Czechs, Slovaks and the Jews, 1938–48: Beyond Idealisation by Jan Láníček (auth.)

By Jan Láníček (auth.)

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Extra info for Czechs, Slovaks and the Jews, 1938–48: Beyond Idealisation and Condemnation

Sample text

120 Participation by the Slovak population both in Aryanisation and in subsequent crimes committed by the Tiso regime, was widespread. 121 Ordinary people willingly accepted the spoils stolen from their unfortunate neighbours now relocated ‘somewhere’ in Poland. 122 The Tiso government cleansing of Jews and the instalment of a ‘new and just’ order was in many cases approved both by oppositional factions and the Slovak people. 124 This pact, however, was to be sealed under completely different circumstances and with a different social and political structure in Slovakia.

49 These reports can hardly be seen as expressing the opinion of the nation as a whole. They revealed the sentiments of specific resistance groups, very often consisting of several tens or maybe hundreds of people, pursuing their own policy and trying to influence the exiles. 51 It is apparent that these reports impacted on the exiles’ perceptions of the situation in the Protectorate and caused them anxieties about the possible effects of anti-Semitic propaganda on ordinary Czechs. For example, the Association of Czechs-Jews, the organisation of exiled Jewish assimilationists, argued in 1942 that Protectorate propaganda stories about the Jewish role among the exiles impacted on the policies of the Beneš government.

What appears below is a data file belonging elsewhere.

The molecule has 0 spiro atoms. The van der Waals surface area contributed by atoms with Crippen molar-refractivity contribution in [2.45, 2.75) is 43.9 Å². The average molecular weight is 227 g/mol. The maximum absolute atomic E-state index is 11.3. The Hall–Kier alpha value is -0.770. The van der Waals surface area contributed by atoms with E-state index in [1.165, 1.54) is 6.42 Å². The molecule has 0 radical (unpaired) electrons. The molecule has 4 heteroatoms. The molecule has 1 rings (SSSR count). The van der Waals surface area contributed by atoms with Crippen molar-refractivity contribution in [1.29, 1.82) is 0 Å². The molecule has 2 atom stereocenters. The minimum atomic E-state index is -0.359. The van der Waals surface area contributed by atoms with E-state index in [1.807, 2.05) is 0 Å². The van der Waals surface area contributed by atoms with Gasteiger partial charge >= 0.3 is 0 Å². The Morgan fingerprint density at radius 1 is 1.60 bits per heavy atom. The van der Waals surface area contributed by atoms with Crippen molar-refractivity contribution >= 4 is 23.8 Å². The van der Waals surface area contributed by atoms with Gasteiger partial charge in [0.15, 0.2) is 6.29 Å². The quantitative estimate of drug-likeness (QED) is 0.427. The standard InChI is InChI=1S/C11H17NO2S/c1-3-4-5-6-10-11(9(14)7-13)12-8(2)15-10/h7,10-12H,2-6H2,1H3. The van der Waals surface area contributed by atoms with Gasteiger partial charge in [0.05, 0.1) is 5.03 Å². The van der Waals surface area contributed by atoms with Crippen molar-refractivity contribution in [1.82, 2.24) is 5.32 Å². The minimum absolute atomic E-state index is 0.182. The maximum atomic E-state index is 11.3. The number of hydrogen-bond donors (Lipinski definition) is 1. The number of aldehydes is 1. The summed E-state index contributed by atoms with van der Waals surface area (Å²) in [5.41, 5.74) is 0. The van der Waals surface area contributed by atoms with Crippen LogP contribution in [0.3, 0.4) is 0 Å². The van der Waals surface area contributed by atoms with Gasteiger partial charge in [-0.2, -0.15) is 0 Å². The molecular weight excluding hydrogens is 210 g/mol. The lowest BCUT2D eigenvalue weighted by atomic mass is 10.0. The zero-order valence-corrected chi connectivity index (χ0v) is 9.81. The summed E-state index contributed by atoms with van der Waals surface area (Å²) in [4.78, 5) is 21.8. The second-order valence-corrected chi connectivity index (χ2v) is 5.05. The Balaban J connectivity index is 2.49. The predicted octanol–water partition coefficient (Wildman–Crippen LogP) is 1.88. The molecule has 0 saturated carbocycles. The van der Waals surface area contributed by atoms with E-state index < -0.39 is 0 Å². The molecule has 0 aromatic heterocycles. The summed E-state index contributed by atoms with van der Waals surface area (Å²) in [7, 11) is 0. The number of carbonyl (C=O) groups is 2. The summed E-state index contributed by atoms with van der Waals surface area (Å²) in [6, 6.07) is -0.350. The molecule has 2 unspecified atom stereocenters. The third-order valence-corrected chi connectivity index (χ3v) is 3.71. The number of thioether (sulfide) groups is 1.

G. Masaryk) in early 1940. Masaryk, who later became the Czechoslovak exile Foreign Minister, had assured a public gathering in London that all Jewish émigrés would eventually come back with him to liberated Czechoslovakia (Illustration 2). This statement received wide publicity and was taken up by the German authorities who used it to win public support in the Protectorate by warning Czechs that thanks to the exiles, the Jews would come back and reclaim all their property. As a consequence, according to Akzin, ‘these liberal Czechs’, concerned about the response at home, began to search for a place that would accommodate most of the Jews living in the Czech lands.

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